August 31st, 2009

movie popcorn

Water, water everywhere



Went to see Hayao Miyazaki’s Ponyo last night. It’s definitely worth it to see it on the big screen. It’ll look OK on a home screen, but the lushness and detail of the animation and colors are amazing in the theater.


Ponyo has its own distinct look, I felt the wonderment like I did when I first saw The Point, Yellow Submarine, or Fantastic Planet. The undersea portions are trippy and psychedelic; the portions on land are done in a more pastoral and storybook style – and when the two worlds cross, as they do during a spectacular storm sequence, the results are breathtaking.


These stills, which I ran as large as I could, still do not do justice to the film, because water is in almost every scene of the film, and everything is constantly in motion – not just waves and currents, but swirling hair and clothing, and often dozens and dozens of sea creatures in every frame. The rendering of the water is spectacular, whether stylized storm swells or the translucency of a steaming bowl of ramen.


It’s by no means a perfect movie, and will not be considered as much of a classic as some of his earlier films, at least by Western audiences. There are many close-ups of the sweet, large-headed and minimally-featured children’s faces (like you see on many Japanese products for children). The friendship between the young boy and girl reminded me of the brother-sister relationship in Grave of the Fireflies, and there’s also a sequence that’s an extended hat-tip to W. Eugene Smith’s famous “The Walk to Paradise Garden” photograph.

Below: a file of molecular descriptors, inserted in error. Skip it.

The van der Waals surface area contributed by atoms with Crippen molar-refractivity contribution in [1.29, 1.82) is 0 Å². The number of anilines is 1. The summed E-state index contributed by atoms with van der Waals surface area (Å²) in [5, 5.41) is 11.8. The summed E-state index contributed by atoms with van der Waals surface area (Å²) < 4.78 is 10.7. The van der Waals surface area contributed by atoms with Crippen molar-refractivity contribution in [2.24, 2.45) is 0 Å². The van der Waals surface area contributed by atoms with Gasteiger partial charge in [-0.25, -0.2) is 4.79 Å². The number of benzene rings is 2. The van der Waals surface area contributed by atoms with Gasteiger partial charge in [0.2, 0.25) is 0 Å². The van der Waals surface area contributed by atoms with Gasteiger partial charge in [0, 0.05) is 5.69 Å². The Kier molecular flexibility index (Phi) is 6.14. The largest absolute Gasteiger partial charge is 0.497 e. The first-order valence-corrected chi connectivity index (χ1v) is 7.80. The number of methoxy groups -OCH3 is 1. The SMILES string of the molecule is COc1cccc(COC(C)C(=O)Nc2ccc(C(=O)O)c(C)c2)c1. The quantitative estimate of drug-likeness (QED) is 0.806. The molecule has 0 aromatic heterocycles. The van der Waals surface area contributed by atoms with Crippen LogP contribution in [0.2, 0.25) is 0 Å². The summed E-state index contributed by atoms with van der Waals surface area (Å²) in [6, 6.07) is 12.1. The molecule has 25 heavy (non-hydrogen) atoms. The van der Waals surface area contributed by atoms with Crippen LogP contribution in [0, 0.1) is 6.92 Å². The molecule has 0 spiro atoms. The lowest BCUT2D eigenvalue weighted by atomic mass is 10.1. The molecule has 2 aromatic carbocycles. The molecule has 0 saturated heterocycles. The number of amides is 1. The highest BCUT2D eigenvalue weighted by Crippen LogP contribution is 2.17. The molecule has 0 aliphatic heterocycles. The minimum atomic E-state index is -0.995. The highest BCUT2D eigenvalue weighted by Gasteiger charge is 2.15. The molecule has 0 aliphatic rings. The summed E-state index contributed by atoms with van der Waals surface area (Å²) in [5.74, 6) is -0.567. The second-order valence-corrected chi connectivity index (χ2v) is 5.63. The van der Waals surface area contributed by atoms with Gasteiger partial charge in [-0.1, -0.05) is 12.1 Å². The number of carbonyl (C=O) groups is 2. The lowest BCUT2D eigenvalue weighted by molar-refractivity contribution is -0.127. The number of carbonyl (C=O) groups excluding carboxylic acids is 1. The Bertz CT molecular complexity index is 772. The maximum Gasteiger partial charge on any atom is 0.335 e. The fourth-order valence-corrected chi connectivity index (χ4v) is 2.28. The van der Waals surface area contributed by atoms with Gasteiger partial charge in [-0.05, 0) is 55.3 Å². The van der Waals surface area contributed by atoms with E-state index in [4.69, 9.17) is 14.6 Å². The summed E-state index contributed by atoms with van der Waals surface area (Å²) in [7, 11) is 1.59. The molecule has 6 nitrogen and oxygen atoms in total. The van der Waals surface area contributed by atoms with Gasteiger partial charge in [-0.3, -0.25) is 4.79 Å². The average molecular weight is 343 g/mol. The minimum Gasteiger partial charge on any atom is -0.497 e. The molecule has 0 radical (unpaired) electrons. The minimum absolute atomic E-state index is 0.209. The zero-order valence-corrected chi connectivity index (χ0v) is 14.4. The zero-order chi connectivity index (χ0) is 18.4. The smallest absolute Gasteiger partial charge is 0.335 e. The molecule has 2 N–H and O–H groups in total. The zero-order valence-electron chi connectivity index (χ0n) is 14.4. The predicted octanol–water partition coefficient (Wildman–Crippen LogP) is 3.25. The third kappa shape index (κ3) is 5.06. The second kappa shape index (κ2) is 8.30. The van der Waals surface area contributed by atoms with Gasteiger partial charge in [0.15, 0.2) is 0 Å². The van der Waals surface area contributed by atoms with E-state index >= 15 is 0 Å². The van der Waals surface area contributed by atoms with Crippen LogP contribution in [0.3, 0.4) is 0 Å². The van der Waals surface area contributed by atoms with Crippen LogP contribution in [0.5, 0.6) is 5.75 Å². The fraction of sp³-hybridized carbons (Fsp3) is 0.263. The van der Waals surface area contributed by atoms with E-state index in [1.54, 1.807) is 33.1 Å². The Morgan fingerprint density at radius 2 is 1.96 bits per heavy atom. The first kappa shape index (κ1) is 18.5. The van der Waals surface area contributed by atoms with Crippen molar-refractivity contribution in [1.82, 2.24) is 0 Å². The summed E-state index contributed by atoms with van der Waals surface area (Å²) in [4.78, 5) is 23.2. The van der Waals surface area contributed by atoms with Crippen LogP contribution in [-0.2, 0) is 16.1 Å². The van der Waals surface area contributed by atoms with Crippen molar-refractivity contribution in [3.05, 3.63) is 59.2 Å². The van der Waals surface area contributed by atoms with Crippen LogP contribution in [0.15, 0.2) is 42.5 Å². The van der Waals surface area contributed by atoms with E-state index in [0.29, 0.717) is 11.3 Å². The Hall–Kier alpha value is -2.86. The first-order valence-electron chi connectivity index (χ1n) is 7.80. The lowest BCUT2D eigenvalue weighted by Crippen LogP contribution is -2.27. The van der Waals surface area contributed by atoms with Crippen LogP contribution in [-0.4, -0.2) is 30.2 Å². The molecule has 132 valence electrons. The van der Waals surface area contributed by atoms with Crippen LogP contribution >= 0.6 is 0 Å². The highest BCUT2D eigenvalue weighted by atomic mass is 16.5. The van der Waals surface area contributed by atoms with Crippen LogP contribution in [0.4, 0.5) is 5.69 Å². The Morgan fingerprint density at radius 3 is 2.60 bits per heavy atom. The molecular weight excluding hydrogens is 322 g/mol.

There are several sequences where the movie is overly reverential to the source material (completely unfamiliar to Western audiences), to the detriment of pacing, although there’s still a fair amount of the mysterious supernatural and fantastic elements that Miyazaki is known for that keeps the story from being a saccharine children’s tale.


And I totally hated the soundtrack, which is a pastiche of 80 different soundtracks you’ve heard before, including a version of Wagner’s “Ride of the Valkyries.” Japanese pop culture movies often have strange soundtracks – even serious drama, sci-fi, and horror films will have some silly, incongruous pop song over the closing credits. Ponyo opens with a pretentious opera-like aria, and has the silliest Japanese pop song ever over the closing credits.


Those things aside, it was still a spectacular and lovely movie to see. Scene after scene in the movie reminded me just how much I’ll miss hand-drawn animation when it finally goes away. Although several of the upcoming animated movies seen in the coming attractions – all computer-assisted design if not completely digitally rendered – looked interesting and attractive, none of them can hold a candle (of any size) to Miyazaki’s work.